Saturday, June 15, 2024

Eye on Life

Broad interest online magazine

Trails

The Lookout, Silvermine

A welcome break in the weather between two severe systems enabled the Flying Tortoises to take to the hills again, the muddy conditions of the Constantia greenbelt being unappealing. The reward for the strenuous toil up the jeep track is a sweeping view across the bay to Hout Bay harbour, the Sentinel and the white sandy beach where the tannin-hued Disa River splits it in two.

Although the snow on the distant mountains added a nip to the air, the sun smiled down on us from a blue June sky as we set off from the dam. It soon became apparent that the recent heavy rains had taken the path of least resistance on the way to form the Silvermine River, and streams were trickling down the footpaths. Stout leather hiking boots saved the day and I was grateful for the decision to wear them rather than lighter sneakers. The dogs accompanying us revelled in the plentiful deep puddles and obviously just love water for water’s sake rather than a coolant.

It’s been many months since I did a serious hike and this one took it’s toll. I must have paused to admire the view more times than on all the hikes I have enjoyed over the past 6 years! Thank you, kind sir, for being back marker and waiting so patiently.

Once we left the jeep track to take the path to the lookout, we walked nearly a kilometre through lush vegetation along a neatly paved trail, where some strategically placed gabions were evidence of serious anti-erosion measures taken many years back. The terrain lends itself to becoming a new watercourse which would culminate in a waterfall where the lookout drops over a sheer cliff. It looks as though the prevention measures are working.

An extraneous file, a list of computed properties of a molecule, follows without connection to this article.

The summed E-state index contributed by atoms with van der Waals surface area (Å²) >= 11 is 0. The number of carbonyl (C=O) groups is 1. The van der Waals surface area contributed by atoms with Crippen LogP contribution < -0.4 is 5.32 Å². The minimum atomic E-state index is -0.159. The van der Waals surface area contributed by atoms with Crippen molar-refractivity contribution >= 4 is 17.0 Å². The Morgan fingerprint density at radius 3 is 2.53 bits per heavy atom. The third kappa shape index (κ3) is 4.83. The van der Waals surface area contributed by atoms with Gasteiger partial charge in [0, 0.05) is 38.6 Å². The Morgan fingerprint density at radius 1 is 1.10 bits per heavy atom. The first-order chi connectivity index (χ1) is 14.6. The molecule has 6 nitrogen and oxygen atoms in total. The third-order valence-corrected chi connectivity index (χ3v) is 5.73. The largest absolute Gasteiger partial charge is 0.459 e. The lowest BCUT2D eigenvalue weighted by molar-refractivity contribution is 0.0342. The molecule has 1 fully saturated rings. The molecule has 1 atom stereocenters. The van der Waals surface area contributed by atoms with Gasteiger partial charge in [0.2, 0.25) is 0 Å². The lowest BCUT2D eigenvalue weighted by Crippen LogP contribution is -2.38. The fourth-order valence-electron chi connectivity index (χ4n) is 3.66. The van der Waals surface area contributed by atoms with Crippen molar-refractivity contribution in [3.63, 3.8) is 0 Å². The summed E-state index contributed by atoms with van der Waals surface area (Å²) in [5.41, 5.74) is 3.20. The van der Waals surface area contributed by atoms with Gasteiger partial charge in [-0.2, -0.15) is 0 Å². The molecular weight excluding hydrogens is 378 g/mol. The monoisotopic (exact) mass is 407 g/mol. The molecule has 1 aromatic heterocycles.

As always, our recollection of the trail was that it was much shorter, but the only thing that was short was our memories! At last the peak of the Sentinel peeped above the skyline, and soon we were perched on rocks overlooking the bay, sipping on coffee and admiring a very tame Cape Rock Thrush that hopped among us without a care. Far below, dinky cars wound slowly round the contours of Chapman’s Peak Drive, and pleasure craft carried tourists across the water to look st the seals basking on the rocks at the foot of the Sentinel. We were on top of the world and happy to be there!

We took the same path back rather than the longer circular route, as the cold wind at the lookout had whetted appetites and lunch was on the minds. Care had to be taken to avoid slipping on the loose rocks on the steep downhill, and some serious maintenance of the jeep track will be needed after what is expected to be a wetter than average winter. It still remains one of my favourite walks, with unparalleled views and stunning fynbos and birdlife year round.

(Photo of Cape Rock Thrush by Ernest Mitchell)

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